Early and unknown work by Ilse D’Hollander
In the laboratory of the artist
From 1994 until the beginning of 1997, Ilse D’Hollander completely surrendered herself to her art: a story of pure paint. Mainly working on an intimate scale, her compositions are filled with beautifully nuanced colours and sensuous paint, detached from the visible reality but, at the same time, not. Because in the midst of the attracting or repelling surfaces, curves and lines, there is very often an element that anchors them to the here and now: a pole, a window, a corner, a horizon.
Ilse D’Hollander gleaned inspiration from her long countryside walks, especially after her move to Paulatem, a village in the Belgian region of Zwalm, in 1994. Yet she painted memories of landscapes rather than actual topographies. She was a prolific and constant painter: in 1995 and 1996 alone, D’Hollander realised a few hundred paintings and even more works on paper. And she painted until the very last moment: a canvas was resting on the easel when she ended her life on 30 January 1997. She was twenty-eight years old.
Ilse D’Hollander’s work has been exhibited to growing acclaim in a recent series of national and international exhibitions. But what do we know of her earlier work? And the hitherto unexhibited paintings and drawings that she made between 1994 and 1995? D’Hollander rarely dated her work, which makes tracing its evolution difficult. But it seems that her idiosyncratic fusion of figuration and abstraction took root after 1994: her works prior to this date are either figurative or abstract. And they also contain people.
Remarkably, she made a charming and endearing series of resolutely figurative still lifes that, while clearly inspired by Morandi, are much less purified. Dating from 1995, these superlative watercolours depict a kitchen countertop that acts as a stage for various objects: a coffee tin, a green bottle, a cardboard box and a cup. Other abstract series – unfortunately undated – emerged from the artist’s laboratory: expressive outbursts in paint, watercolours as pure psychological states and CoBrA-like abstract expressionist works.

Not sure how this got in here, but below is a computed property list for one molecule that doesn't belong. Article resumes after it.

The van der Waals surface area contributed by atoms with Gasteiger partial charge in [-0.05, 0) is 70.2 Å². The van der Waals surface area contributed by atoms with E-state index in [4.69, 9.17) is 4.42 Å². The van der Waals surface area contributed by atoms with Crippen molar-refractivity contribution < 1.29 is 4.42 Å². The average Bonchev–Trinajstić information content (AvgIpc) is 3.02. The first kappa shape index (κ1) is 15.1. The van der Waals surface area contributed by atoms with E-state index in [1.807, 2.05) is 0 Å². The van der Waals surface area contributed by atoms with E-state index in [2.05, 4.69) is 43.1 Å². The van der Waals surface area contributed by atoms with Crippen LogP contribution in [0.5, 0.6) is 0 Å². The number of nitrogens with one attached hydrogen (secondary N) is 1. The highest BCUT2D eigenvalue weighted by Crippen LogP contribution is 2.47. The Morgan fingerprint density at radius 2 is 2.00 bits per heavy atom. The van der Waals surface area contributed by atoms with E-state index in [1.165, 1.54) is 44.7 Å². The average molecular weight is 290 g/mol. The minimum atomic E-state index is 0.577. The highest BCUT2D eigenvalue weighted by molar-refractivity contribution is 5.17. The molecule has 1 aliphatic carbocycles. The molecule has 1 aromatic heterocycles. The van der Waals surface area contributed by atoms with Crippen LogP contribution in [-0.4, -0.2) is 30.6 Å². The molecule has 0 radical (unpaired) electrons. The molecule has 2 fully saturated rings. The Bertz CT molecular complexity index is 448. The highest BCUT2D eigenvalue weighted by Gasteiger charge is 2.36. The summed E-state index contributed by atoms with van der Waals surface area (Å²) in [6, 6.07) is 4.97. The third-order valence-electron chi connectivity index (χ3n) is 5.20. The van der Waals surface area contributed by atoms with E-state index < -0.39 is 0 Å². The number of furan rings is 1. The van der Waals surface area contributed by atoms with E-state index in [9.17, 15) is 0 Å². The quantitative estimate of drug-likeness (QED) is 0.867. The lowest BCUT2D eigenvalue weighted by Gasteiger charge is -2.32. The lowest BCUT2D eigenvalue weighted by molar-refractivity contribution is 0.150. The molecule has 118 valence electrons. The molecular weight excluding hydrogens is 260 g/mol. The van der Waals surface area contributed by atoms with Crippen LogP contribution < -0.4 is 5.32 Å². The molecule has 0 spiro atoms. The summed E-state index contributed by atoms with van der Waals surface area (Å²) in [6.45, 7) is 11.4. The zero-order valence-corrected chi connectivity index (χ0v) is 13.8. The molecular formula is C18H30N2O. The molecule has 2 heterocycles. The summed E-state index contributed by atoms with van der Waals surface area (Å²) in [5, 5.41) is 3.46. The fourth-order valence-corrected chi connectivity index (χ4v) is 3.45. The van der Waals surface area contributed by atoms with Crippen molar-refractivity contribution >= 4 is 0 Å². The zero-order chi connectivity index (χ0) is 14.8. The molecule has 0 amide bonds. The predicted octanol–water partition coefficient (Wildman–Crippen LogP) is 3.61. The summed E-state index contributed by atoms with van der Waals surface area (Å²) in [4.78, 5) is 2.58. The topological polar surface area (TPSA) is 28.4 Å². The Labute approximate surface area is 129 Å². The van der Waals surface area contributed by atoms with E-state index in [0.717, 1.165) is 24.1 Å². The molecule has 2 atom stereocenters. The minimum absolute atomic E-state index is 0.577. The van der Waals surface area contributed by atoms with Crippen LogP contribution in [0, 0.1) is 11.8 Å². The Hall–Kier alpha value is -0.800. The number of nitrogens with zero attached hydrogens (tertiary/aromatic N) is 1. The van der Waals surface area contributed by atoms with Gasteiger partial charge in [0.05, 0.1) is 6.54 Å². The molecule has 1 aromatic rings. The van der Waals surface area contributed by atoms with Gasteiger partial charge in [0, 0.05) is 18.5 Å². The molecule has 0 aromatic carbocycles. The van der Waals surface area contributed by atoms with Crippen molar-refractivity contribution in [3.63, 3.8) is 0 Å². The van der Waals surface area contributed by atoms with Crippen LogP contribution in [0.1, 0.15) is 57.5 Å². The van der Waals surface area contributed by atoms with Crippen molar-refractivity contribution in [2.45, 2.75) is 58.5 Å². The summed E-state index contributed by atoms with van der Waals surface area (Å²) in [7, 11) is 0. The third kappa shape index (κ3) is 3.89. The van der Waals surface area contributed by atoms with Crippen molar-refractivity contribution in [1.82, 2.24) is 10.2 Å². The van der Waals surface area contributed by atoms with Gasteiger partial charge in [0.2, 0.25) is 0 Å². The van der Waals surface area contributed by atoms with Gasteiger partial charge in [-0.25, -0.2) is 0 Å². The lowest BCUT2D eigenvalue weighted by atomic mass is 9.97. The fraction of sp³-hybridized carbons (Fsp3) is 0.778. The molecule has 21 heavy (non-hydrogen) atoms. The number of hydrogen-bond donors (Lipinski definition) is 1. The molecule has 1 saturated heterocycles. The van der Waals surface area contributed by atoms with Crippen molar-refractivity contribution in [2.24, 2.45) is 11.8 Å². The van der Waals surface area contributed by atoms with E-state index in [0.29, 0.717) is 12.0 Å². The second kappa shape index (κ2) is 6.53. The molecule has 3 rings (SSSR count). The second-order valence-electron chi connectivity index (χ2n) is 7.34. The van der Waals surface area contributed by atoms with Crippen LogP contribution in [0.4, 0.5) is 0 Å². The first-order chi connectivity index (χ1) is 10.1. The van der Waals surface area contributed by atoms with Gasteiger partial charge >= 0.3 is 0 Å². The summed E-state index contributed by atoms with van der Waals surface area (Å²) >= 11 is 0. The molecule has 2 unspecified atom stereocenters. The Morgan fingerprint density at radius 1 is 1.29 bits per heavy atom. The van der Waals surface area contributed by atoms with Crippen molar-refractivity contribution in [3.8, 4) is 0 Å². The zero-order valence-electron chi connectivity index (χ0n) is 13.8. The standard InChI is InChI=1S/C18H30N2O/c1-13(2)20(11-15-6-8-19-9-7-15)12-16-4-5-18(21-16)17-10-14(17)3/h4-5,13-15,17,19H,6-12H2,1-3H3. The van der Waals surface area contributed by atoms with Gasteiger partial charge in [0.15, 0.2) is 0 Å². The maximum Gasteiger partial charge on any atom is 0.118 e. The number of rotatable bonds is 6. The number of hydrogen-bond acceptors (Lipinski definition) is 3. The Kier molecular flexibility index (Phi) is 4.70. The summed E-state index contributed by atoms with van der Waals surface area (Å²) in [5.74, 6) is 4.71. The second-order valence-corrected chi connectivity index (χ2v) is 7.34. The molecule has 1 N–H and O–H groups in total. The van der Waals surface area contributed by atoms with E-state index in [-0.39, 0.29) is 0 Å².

Four sketchbooks, three of which are dated between November 1991 and February 1992, provide yet another glimpse of the figurative aspect of Ilse D’Hollander’s practice. They are populated with slender and elongated figures that call to mind the sculptures of Alberto Giacometti. Sometimes, these mostly solitary forms dissolve into the backgrounds against which they are drawn: a cluster of triangles, rectangles and squares in which an oval head catches the eye. Following on from the sketchbooks, D’Hollander also painted gouaches in which the viewer’s gaze is met by the blank or accusatory stares of shadowy figures. Despite the soft and gentle colours, this is a petrified and disturbing world. These works are counterbalanced by the colourful monoprints that Ilse D’Hollander executed in 1992: a series of unique prints made from a painted (glass) plate. She experimented with beautiful pastel colours, blurred areas, and horizontal and vertical bands.
At a certain moment, D’Hollander made momentous strides in her creative process. In several works, the rectangles, squares, triangles and trapezoids fit together like the pieces of a puzzle and coalesce into a figurative whole. But the reverse is also true: within a series of figurative landscapes she suddenly detonates a fragmentation bombshell of colour, shape and paint. Figuration – almost – becomes abstraction.
Ilse D’Hollander subsequently concluded her fusion of abstraction and figuration. Colours such as green, brown and blue might still refer to, respectively, a meadow, field and sky, but the pieces of the puzzle have been reconfigured on the picture plane. Having achieved this initial synthesis of figuration and abstraction, the artist created several works that, simply through colours and forms, emanate a profound tension.